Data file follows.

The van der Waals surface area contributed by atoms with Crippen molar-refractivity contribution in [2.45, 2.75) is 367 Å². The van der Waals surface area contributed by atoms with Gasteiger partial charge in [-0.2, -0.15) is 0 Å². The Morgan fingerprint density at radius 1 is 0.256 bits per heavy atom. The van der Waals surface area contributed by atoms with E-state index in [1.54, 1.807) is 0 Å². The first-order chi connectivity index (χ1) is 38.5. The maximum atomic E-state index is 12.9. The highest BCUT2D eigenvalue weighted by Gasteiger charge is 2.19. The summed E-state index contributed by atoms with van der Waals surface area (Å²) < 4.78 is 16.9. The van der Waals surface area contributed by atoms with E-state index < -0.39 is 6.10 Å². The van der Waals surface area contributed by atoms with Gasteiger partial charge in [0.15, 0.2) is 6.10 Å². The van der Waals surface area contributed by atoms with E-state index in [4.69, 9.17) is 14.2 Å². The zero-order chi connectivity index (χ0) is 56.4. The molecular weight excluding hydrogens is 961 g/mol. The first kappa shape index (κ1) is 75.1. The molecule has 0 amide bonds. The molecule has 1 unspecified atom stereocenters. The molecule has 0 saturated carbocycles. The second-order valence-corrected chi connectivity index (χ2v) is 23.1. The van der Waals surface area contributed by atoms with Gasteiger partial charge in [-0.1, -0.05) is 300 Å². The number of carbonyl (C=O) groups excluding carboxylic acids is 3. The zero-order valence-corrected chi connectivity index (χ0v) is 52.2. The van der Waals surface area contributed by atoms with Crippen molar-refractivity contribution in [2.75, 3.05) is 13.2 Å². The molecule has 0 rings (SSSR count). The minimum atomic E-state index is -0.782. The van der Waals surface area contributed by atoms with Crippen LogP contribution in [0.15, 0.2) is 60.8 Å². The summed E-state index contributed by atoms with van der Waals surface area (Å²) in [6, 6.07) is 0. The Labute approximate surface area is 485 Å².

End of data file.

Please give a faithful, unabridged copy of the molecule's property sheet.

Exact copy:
The van der Waals surface area contributed by atoms with Crippen molar-refractivity contribution in [2.45, 2.75) is 367 Å². The van der Waals surface area contributed by atoms with Gasteiger partial charge in [-0.2, -0.15) is 0 Å². The Morgan fingerprint density at radius 1 is 0.256 bits per heavy atom. The van der Waals surface area contributed by atoms with E-state index in [1.54, 1.807) is 0 Å². The first-order chi connectivity index (χ1) is 38.5. The maximum atomic E-state index is 12.9. The highest BCUT2D eigenvalue weighted by Gasteiger charge is 2.19. The summed E-state index contributed by atoms with van der Waals surface area (Å²) < 4.78 is 16.9. The van der Waals surface area contributed by atoms with E-state index < -0.39 is 6.10 Å². The van der Waals surface area contributed by atoms with Gasteiger partial charge in [0.15, 0.2) is 6.10 Å². The van der Waals surface area contributed by atoms with E-state index in [4.69, 9.17) is 14.2 Å². The zero-order chi connectivity index (χ0) is 56.4. The molecular weight excluding hydrogens is 961 g/mol. The first kappa shape index (κ1) is 75.1. The molecule has 0 amide bonds. The molecule has 1 unspecified atom stereocenters. The molecule has 0 saturated carbocycles. The second-order valence-corrected chi connectivity index (χ2v) is 23.1. The van der Waals surface area contributed by atoms with Gasteiger partial charge in [-0.1, -0.05) is 300 Å². The number of carbonyl (C=O) groups excluding carboxylic acids is 3. The zero-order valence-corrected chi connectivity index (χ0v) is 52.2. The van der Waals surface area contributed by atoms with Crippen molar-refractivity contribution in [2.75, 3.05) is 13.2 Å². The molecule has 0 rings (SSSR count). The minimum atomic E-state index is -0.782. The van der Waals surface area contributed by atoms with Crippen LogP contribution in [0.15, 0.2) is 60.8 Å². The summed E-state index contributed by atoms with van der Waals surface area (Å²) in [6, 6.07) is 0. The Labute approximate surface area is 485 Å².